I was raised on a dairy farm where my dad was employed as the hired hand. My family didn't have a lot of extra money, and I certainly didn't have but one or two store-bought toys. There was one thing, however, I had a lot of and that was opportunities for discovery, play and access to plenty of books through the community Bookmobile.
For 16 years, my colleague, Kathleen Law, and I, put on he Bears Great Adventure: A Christmas Play (32 productions because of 1/2 day kindergarten), and it was never the same twice! We never knew who was going to have a meltdown caused by severe stage fright, who is going to scream the words at the top of his/her voice, who will find the world is his/her stage, or who will cry endlessly because they cannot see mama (even thought she is on the front row). However, it always turned out to be a great success after a lot of hard work by eager 5 and 6 year olds.
I just returned from a trip to Disneyland with my family, and while the sights and sounds of the magical land were amazing, my favorite thing to do was watch the faces and reactions of my grandtots ages 3-7 as they were simply experiencing.
Because brains are built over time through the development of neural connections, you can almost see brain growth as young children experience, see, touch, taste, and hear. This brain growth will affect the architectural development that is creating the very foundation of their future brain power!
As neurons grow and connections are formed, they become more powerful and permanent. Well-used circuits become ready to access as a child learns.
So how can parents and teachers best build that necessary brain power and allow for development of well-used circuits? Not worksheets (that's for sure)! Worksheets limit the use of the brain. They typically use only the sense of seeing. Worksheets typically only have one right answer so demands limit thinking. They lead children to the thinking that there is only one way of doing, thinking, or answering.
"Worksheets do not allow for students to experiment and/or take risks. Conversely, they dampen enthusiasm for learning. Those who can, quickly complete the task because they already know the material. Those who can’t are frustrated. Simply stated, Young children do not learn from (worksheets) what teachers and parents believe they do" (Kostelnik, Soderman, & Whiren, 1993). I would agree. Worksheets are for the adults.
So what can we do instead to teach crucial academic skills? We can provide powerful opportunities for guided play-based learning. Rather than a worksheet that asks students to circle the pictures that start with the /b/ sound, a container of objects or pictures can be provided the student to sort into piles of /b/ or other. I have watched students do this very activity with amazement as they not only complete the task, practicing the sound of /b/, but they talk about the objects with each other to expand their learning and vocabulary.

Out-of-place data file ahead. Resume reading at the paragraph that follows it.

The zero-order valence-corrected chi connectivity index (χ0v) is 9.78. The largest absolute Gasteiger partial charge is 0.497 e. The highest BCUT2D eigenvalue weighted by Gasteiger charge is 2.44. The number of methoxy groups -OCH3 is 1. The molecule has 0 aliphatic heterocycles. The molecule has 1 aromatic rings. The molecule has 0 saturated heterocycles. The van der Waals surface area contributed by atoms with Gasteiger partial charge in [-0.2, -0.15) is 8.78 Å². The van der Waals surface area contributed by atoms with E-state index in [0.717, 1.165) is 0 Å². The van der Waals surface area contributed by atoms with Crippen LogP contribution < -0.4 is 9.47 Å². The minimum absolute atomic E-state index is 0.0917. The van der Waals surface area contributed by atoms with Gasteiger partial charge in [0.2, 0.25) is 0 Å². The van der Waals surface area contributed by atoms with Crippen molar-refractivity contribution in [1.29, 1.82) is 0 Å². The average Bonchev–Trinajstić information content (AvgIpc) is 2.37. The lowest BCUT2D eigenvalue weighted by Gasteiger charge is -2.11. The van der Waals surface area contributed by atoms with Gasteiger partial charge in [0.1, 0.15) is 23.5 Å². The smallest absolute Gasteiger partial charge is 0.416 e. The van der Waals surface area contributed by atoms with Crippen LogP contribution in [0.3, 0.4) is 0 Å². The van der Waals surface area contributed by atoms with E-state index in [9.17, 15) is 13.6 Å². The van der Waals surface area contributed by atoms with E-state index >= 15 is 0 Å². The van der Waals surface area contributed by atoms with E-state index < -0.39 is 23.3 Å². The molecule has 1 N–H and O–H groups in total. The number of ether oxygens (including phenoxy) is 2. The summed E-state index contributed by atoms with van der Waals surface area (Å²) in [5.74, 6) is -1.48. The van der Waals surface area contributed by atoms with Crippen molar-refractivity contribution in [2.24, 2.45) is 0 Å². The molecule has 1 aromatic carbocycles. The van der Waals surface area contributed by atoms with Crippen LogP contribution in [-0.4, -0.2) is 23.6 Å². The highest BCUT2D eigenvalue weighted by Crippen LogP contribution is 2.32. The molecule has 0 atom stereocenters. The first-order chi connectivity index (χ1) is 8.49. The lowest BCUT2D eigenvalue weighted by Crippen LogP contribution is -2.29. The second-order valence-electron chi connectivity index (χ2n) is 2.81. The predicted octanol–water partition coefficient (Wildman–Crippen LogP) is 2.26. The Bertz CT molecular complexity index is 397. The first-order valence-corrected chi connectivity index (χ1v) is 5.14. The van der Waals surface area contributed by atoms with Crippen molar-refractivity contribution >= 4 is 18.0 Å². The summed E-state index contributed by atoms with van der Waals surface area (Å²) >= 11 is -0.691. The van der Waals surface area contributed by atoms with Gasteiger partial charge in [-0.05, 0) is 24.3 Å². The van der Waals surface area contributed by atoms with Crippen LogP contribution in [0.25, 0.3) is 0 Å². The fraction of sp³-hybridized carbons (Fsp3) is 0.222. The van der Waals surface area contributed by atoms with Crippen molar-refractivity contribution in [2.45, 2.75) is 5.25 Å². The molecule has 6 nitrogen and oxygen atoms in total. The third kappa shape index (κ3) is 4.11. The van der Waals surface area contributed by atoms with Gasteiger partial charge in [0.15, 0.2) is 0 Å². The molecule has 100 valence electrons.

Because I want my students to “experience” in my classroom, I have a myriad of guided lessons that teach core-standards in a playful way. After participating in a guided lesson, the lessons can then be used as independent centers for continued practice through play. The homework I send home mirrors those lessons. I do not want parents to falsely believe that worksheets are the best way for their child to learn, so I limit the amount I send home to about zero.
The following lesson “Teddy Bears" is an example of such a guided play activity.
Objective: Solving story problems.
Common Core K.OA.2: Solve addition and subtraction word problems, and add and subtract within 10, e.g., by using objects or drawings to represent the problem.
Materials: Copy on tag two sets of card backs and then the story cards on the opposite side; laminate and cut apart. Gather a set of teddy bear counters and a bowl, box, or small container for each student. If using paper teddy bear counters, after cutting the bear counters apart, place each set in a bowl or some kind of container. If you are having students write the equations, provide pencils and blank sheets of paper.*
Seat students at a table and give each a bowl or container with a set of real or paper teddy bear counters. Keep the story cards in front of you. Place the story card, 3+2 at the top of the stack for demonstration of the lesson.
Teddy Bears love to play and have adventures. Today we will listen to stories about some teddy bears. We will use the teddy bear counters to act out the stories.
Let’s begin. Read the 3 + 2 bear card. Three bears sat in the pool. Lay three bears in front of you. Two more bears joined them in the pool. Count out two more bears. How many bears are now all together in the pool? Count all of your bears. Three bears and two bears make five bears. Allow students opportunity to swim the bears around the pool.
Now, put your bears back in your (container). Listen to this story. Draw another card and repeat the process.
Continue reading cards and acting out the problems. Make up additional stories if you complete all story cards.
*NOTE: Early in the school year, you will want to focus on mental math, the ability to solve story problems by using manipulative, fingers, or drawings. If you are doing this lesson later in the school year, you may wish the students to write the equation after each story on blank sheets of paper.
Extension 1: Have students act out the story problems as if they were the bears.
Extension 2:Have students illustrate the story problems to make a class book!
Following are the cards needed to play the game. Print them double sided for a deck of fun bear story problems!
My students were waning as we were wrapping up the must-dos of the day. Everyone looked ready to be done and go home. So, with 30 minutes left in the day I announced "Free Choice!" and the countenance of each child immediately changed! There was an immediate switch from cognitive exhaustion to cognitive rigor. From yawning to exuberance in a millisecond, that is the power of play!